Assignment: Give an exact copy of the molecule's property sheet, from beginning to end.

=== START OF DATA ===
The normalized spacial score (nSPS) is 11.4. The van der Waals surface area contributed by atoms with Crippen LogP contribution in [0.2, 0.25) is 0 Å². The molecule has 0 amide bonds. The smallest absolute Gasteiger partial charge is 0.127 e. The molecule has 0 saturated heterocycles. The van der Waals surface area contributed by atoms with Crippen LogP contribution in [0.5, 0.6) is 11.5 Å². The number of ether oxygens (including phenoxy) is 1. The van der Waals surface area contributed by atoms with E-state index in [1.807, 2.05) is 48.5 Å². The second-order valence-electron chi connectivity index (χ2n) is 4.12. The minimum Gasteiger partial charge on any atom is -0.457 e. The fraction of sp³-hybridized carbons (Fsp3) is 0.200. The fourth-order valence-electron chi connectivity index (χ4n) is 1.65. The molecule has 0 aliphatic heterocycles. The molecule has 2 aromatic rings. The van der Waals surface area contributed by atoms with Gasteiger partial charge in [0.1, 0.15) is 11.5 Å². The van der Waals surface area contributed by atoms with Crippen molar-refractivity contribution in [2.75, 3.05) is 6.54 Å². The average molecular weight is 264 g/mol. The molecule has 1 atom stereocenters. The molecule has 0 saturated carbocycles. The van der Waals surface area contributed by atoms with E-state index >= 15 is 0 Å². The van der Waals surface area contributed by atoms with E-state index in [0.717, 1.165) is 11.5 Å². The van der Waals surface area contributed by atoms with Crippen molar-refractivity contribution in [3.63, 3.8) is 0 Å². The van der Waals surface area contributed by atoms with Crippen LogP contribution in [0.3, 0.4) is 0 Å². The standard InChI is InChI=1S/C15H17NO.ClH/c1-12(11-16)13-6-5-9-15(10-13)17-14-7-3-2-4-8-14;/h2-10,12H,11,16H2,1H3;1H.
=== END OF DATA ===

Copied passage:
The normalized spacial score (nSPS) is 11.4. The van der Waals surface area contributed by atoms with Crippen LogP contribution in [0.2, 0.25) is 0 Å². The molecule has 0 amide bonds. The smallest absolute Gasteiger partial charge is 0.127 e. The molecule has 0 saturated heterocycles. The van der Waals surface area contributed by atoms with Crippen LogP contribution in [0.5, 0.6) is 11.5 Å². The number of ether oxygens (including phenoxy) is 1. The van der Waals surface area contributed by atoms with E-state index in [1.807, 2.05) is 48.5 Å². The second-order valence-electron chi connectivity index (χ2n) is 4.12. The minimum Gasteiger partial charge on any atom is -0.457 e. The fraction of sp³-hybridized carbons (Fsp3) is 0.200. The fourth-order valence-electron chi connectivity index (χ4n) is 1.65. The molecule has 0 aliphatic heterocycles. The molecule has 2 aromatic rings. The van der Waals surface area contributed by atoms with Gasteiger partial charge in [0.1, 0.15) is 11.5 Å². The van der Waals surface area contributed by atoms with Crippen molar-refractivity contribution in [2.75, 3.05) is 6.54 Å². The average molecular weight is 264 g/mol. The molecule has 1 atom stereocenters. The molecule has 0 saturated carbocycles. The van der Waals surface area contributed by atoms with E-state index >= 15 is 0 Å². The van der Waals surface area contributed by atoms with E-state index in [0.717, 1.165) is 11.5 Å². The van der Waals surface area contributed by atoms with Crippen molar-refractivity contribution in [3.63, 3.8) is 0 Å². The van der Waals surface area contributed by atoms with Crippen LogP contribution in [0.3, 0.4) is 0 Å². The standard InChI is InChI=1S/C15H17NO.ClH/c1-12(11-16)13-6-5-9-15(10-13)17-14-7-3-2-4-8-14;/h2-10,12H,11,16H2,1H3;1H.